[was] an accurate representation of the hours he had actually earned." Id. Defendant felt this information " confirmed" Ash's accusations regarding Plaintiff. Id. Defendant also " became suspicious" regarding " 'cash' check writing activities [for expenses] which would have made much more sense to be written to the seller" and " about payments to individuals for jobs which either did not seem reasonable based [on] the job specified in the payments or did not seem reasonable based [on] what [Defendant] knew to be the activities occurring the during the time the payments were made ...." Id.

F. Criminal Accusation

Sometime in the summer of 2010, Defendant " elected to speak with the Marshall County Sheriff's Department to see if a crime had been committed." Doc. #27-6 at ¶ 27; Doc. #33-1 at 38. Defendant was told to speak with Marshall County Investigator David Pannell who, in turn, told Defendant " to bring all the information [she] had pertaining to the questionable transactions to his office." Doc. #27-6 at ¶ 27. Defendant took the requested information to Pannell and Tina Karastamaris, another employee at the Sheriff's Department. Id. According to Defendant, she and Pannell " went over [her] whole bank account" and " it looked like there might have been ... close to $10,000 worth [of checks] that were questionable [and] not documented [and] were suspect." Doc. #33-1 at 108--09. Defendant understood that Pannell would use the checks to investigate the case. Id. at 108.

Pannell later completed an incident report listing Defendant as complainant and Plaintiff as " defendant." Doc. #27-5 at 8. The report stated that " Hilary Maslon, owner of Silver Ash Ranch, reported that the Defendant, Jennifer Cardenas embezzled several thousand dollars ...." Id. The report also stated that " when the complainant was going through the checkbooks, she found several unauthorized checks had been written by the defendant" and that " according to the complainant's records, there were" thirty-nine " unauthorized" checks written between January and June of 2009, which totaled $5,520.10. Id. at 8--9. According to Defendant, Pannell " determined that these were the checks that looked ... suspicious." Doc. #33-1 at 42.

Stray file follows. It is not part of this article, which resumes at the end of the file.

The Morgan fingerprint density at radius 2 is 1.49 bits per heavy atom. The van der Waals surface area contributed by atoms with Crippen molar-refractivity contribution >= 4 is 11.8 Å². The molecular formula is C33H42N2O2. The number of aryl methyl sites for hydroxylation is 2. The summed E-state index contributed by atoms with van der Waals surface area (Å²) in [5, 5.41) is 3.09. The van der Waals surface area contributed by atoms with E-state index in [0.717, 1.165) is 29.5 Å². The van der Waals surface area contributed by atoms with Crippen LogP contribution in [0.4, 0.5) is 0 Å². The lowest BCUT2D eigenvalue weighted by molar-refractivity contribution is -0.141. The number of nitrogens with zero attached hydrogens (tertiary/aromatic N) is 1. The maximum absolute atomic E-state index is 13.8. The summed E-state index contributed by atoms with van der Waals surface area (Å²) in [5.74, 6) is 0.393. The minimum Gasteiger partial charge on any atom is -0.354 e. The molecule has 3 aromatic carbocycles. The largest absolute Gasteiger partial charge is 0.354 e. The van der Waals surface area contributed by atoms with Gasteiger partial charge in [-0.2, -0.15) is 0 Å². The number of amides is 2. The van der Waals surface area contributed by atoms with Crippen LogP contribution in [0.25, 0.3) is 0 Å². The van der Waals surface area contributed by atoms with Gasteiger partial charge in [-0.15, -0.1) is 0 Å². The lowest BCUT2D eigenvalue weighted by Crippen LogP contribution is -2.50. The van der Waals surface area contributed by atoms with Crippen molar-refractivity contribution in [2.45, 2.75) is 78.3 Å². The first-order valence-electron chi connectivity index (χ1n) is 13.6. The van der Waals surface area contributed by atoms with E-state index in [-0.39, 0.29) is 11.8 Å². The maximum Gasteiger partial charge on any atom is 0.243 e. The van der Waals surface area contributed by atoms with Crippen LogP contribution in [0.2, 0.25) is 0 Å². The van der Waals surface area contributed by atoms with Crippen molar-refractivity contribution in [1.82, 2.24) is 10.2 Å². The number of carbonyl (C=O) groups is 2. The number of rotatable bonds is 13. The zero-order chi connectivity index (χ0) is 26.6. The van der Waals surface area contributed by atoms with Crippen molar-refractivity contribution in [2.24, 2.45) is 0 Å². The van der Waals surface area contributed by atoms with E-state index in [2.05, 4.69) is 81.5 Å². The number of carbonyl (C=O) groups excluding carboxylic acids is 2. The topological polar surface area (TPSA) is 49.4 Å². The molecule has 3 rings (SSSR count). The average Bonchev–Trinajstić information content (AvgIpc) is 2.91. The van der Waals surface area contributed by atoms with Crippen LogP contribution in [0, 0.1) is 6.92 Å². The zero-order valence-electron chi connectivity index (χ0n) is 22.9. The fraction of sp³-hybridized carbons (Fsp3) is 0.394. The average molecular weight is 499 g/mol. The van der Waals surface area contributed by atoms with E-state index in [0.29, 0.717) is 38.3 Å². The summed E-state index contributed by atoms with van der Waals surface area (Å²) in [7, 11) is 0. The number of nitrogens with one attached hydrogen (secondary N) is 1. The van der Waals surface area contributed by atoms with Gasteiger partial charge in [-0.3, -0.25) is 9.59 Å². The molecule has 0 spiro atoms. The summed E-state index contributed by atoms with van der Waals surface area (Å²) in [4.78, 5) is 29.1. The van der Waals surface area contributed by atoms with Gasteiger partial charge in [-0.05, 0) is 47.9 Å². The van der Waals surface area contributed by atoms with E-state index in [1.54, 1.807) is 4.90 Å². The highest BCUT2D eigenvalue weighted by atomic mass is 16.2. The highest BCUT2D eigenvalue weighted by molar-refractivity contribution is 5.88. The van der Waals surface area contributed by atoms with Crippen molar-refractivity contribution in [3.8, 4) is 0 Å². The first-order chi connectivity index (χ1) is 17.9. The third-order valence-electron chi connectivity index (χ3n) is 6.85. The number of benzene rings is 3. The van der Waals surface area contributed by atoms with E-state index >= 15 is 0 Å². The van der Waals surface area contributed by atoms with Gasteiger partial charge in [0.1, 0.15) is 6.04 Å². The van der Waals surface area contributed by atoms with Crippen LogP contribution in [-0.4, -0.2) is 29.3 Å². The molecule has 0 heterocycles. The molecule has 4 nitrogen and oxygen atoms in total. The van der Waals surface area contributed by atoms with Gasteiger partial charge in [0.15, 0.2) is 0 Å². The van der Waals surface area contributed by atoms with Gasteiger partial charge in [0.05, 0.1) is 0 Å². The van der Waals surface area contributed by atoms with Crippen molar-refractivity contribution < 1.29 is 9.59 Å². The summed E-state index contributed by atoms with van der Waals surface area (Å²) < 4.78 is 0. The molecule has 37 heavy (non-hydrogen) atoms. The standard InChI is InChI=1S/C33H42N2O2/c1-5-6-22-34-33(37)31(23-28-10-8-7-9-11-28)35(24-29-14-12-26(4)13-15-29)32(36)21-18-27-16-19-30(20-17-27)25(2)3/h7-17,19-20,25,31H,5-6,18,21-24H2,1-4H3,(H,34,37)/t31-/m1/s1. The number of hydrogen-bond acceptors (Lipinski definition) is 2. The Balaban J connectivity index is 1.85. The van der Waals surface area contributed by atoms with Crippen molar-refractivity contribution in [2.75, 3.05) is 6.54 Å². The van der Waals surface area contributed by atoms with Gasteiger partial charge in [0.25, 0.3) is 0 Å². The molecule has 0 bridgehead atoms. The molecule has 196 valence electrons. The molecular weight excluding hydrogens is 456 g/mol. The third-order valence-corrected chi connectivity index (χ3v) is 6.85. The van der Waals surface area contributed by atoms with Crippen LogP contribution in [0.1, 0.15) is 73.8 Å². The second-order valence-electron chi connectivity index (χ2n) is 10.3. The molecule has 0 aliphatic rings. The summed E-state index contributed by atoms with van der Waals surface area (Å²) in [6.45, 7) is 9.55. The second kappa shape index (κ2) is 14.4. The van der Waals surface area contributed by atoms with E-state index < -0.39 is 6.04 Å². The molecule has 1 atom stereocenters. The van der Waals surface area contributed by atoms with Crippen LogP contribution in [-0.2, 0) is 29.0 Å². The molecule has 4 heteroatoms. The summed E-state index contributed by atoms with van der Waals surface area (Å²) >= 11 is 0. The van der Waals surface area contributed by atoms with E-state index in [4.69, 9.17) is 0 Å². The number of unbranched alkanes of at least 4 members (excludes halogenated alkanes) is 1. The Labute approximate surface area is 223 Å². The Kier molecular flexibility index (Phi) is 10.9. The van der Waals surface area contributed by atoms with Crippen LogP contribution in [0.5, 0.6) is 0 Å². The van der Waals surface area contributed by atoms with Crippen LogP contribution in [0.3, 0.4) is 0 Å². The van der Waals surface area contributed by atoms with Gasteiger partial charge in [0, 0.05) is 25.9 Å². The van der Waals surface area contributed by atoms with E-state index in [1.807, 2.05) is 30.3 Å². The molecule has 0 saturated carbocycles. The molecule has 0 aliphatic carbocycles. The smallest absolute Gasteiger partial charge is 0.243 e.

On January 12, 2011, Pannell asked Plaintiff to " get copies of the back side of the checks in question" and to provide " a detailed statement ... on [Plaintiff's] employment duties (starting date, departure date, the checks and amounts she was allowed to write.)." Doc. #27-5 at 12. Pannell also contacted Defendant an unspecified number of times to inquire about particular checks. Doc. #33-1 at 42. Other than the January 12 request and the unspecified number of questions, neither party has presented evidence regarding the scope or nature of Pannell's investigation.[5]

Pannell presented the suspicious checks to Defendant, who failed to " go over some of them in detail." Doc. #33-1 at 62. Defendant concedes that, if she had actually looked at the checks, she " might have pulled some of those out." Id. However, she testified that she " relied on [Pannell's] assessment" that the checks were " evidence of embezzlement." Id. at 110. At her deposition, Defendant acknowledged that " some" of the checks were valid, and thus not evidence of embezzlement. See id. at 61, 72, 113. For example, at least two checks were properly written as compensation

Page 565

Plaintiff earned during her employment. Id. at 72, 100.

For the bulk of the allegedly " unauthorized" checks, Defendant concedes that she did not (and does not) have direct evidence that the checks were unauthorized or that the proceeds from the checks were embezzled by Plaintiff. Rather, she claims that the totality of the circumstances surrounding each check justified suspicion. For example, a check may have been suspicious to Defendant if it did not state what it was for and there was no accompanying receipt, Doc. #33-1 at 42, 85; or if it stated it was for " fertilizer and seed" and stamped by a company that did not sell fertilizer or seed, id. at 87--88; or if a check was written to Ash for what Defendant deemed an " excessive" amount of hours, id. at 94.

G. Criminal Proceedings